Saturday, April 5, 2014

DENVER CENTRAL RECREATION CENTER - And then there is the question of architecture

Ed: This is the most recent info I could find - dated 6/27/2013
via Dave Felice
by Holly Joyce

A message to Jeff Green, Denver Parks and Recreation's Communication Specialist:

I do not know what you really want to find out by your Online Survey.

But I did take the survey. And as I worked my way from first page to last, I realized that it made me very uncomfortable because it felt like a restaurant menu and I was choosing what I would like to see on my plate or in our future rec center-- choices based on whimsical personal preferences, not on demographics and meticulously gathered facts about the community in which the rec center is to be built. Would you agree that proper planning and development of the site and its programming takes in-depth, scientific research?

Census, City and County data would certainly yield invaluable, timely information concerning ages, ethnicity, and economic factors about the people actually living in the surrounding areas. We are a diverse community, that's for sure, with many populations and our area is growing and changing fast. New apartments and high rise developments are being built up and down Colfax. It is becoming a popular as well as even higher-density neighborhood in which to live, work and play.

So who needs to be served by this centrally-located rec center?

Singles? Gen-Xers? Seniors? Children? Parents? Families? Teens? Capital Hill, Park Hill,South Park Hill, North Park Hill and Whittier Neighbors? Designing this rec center is not like designing one in Stapleton or Wash Park or wherever the population is essentially homogeneous. It is urban and needs to be designed for urban needs.
If there are few senior centers on the Colfax Avenue corridor then an area for seniors is probably appropriate. Cook Park's rec center seems to work very well for its ageing population and gives the rec center a vital function during the time of day when the rest of the population is at work or school -- not at a rec center.

Does the city really want to run a drop-in day care center in a recreation center? Then build one -- as long as it fills a real need that is not otherwise served in the area.

Does the new center need a teen room with East High right next door serving its thousands of students ? Will they use it? How many will it accommodate? It is important to know all this before the rec center is built. What would it offer that would draw them to it? Electronic games? Pool tables? Classes? Activities? How often would it be idle (because teens are in school or working or doing various after-school activities).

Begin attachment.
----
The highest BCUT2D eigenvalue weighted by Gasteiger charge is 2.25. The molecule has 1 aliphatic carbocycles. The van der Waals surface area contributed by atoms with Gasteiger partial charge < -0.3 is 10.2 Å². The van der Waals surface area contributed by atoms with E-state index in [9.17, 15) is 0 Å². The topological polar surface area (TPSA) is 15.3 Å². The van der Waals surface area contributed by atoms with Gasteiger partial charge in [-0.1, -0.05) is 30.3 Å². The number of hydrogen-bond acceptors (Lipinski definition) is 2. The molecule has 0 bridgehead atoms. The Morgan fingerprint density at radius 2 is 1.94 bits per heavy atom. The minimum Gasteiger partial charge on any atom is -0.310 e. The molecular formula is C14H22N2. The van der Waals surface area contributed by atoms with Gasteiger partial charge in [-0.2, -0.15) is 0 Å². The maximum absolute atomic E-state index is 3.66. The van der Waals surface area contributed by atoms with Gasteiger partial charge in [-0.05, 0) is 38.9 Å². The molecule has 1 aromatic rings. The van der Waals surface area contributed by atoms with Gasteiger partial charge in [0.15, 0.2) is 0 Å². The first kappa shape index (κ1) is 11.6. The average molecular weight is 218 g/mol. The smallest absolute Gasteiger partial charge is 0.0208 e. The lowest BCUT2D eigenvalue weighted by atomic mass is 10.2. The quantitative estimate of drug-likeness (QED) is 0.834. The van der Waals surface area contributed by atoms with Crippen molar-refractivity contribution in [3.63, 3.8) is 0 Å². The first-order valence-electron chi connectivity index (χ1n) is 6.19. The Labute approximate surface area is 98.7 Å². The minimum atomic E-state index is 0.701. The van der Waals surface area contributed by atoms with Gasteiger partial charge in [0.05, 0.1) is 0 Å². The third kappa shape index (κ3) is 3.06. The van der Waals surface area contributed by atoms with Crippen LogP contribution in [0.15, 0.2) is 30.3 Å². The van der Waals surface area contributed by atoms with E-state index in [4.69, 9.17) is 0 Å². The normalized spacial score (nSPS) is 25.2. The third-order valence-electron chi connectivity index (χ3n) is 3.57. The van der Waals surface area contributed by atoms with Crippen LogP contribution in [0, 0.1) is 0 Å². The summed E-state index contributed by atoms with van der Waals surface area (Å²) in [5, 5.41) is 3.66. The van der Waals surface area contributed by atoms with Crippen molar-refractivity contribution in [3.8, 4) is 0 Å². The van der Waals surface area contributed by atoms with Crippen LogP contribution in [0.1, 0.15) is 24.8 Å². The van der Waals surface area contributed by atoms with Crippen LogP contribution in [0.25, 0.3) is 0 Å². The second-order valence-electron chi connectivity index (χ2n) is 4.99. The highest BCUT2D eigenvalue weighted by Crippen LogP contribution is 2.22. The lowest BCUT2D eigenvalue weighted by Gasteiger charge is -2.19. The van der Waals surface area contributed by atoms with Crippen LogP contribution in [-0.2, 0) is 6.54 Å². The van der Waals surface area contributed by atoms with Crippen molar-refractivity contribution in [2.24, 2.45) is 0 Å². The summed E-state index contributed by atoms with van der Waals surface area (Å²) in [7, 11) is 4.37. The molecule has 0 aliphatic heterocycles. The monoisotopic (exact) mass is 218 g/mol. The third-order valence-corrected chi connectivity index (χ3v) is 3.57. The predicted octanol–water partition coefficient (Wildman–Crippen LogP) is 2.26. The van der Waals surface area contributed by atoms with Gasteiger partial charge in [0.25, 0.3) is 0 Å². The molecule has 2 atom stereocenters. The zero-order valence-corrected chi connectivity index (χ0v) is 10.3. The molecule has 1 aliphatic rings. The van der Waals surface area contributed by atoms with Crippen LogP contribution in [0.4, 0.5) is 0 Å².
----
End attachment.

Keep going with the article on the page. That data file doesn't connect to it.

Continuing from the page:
Do you want the high school kids eating lunch at the rec center, as they do at the Tattered Cover? A little understanding of the daily patterns of life on Colfax Avenue would go far to helping to design a better facility.

Perhaps multi-purpose rooms for use by different groups and for different activities throughout the day and evening would be used thoroughly and therefore, would be a better strategy for space design.  It is important to know all this before a rec center is ever designed.

There are not many basketball courts in the area either so basketball is a terrific use for a part of a rec center. But you need to know ahead of time if you want the rec center to serve the high school at the end of the school day or the area's working population in the evening or its' growing number of families?

A swimming pool with lazy river and hot tub would serve families and everyone well -- summer and winter. Do numbers support this concept? Again, a study of what populations the rec center will be serving is essential to getting it just right. A pool for competitive swimming and diving might end up being used by many, too? Is East High invited to host a team there? Would this be the proper use for a city rec center? It takes some research to know the answers about users and usage and not an opinion-based survey.

And then there is the question of architecture. I certainly hope the city realizes that there is an obligation to design a building that compliments its elegant and historic neighbor -- East High School as well as suits the neighborhood with its classic brick buildings and facades and helps to make Colfax Avenue so special and unique (7-11 excluded!)

I would love to take another survey that is prefaced by an informative, factual study of the area so those of us who take your survey are grounded in knowledge -- before thinking hard about what it could be!

But if you want to get a bunch or random wish lists from an assortment of local people who just so happened to receive your e-mail, then you are on the right track. The public whom you wish to involve in the process deserve better.

I offer you this opinion because I love Colfax Avenue and want our rec center to suit our area well. We rented an apartment around the corner from the Ogden theater when it was a movie theater, long ago, and then I took the #15 RTD down Colfax to work daily. Later on, we bought a home in Five Points and then moved to Park Hill to raise our family. They went to East. We hang out at the Tattered and Sie; we eat pizza at Fat Sully's. Colfax Avenue has coursed throughout my entire life and I look forward to its new rec center serving me and everyone in my neighborhoods long into the future.

So please do real research. It will pay off.


Holly Joyce,
Park Hill resident
Charter Member of City Park Friends and Neighbors


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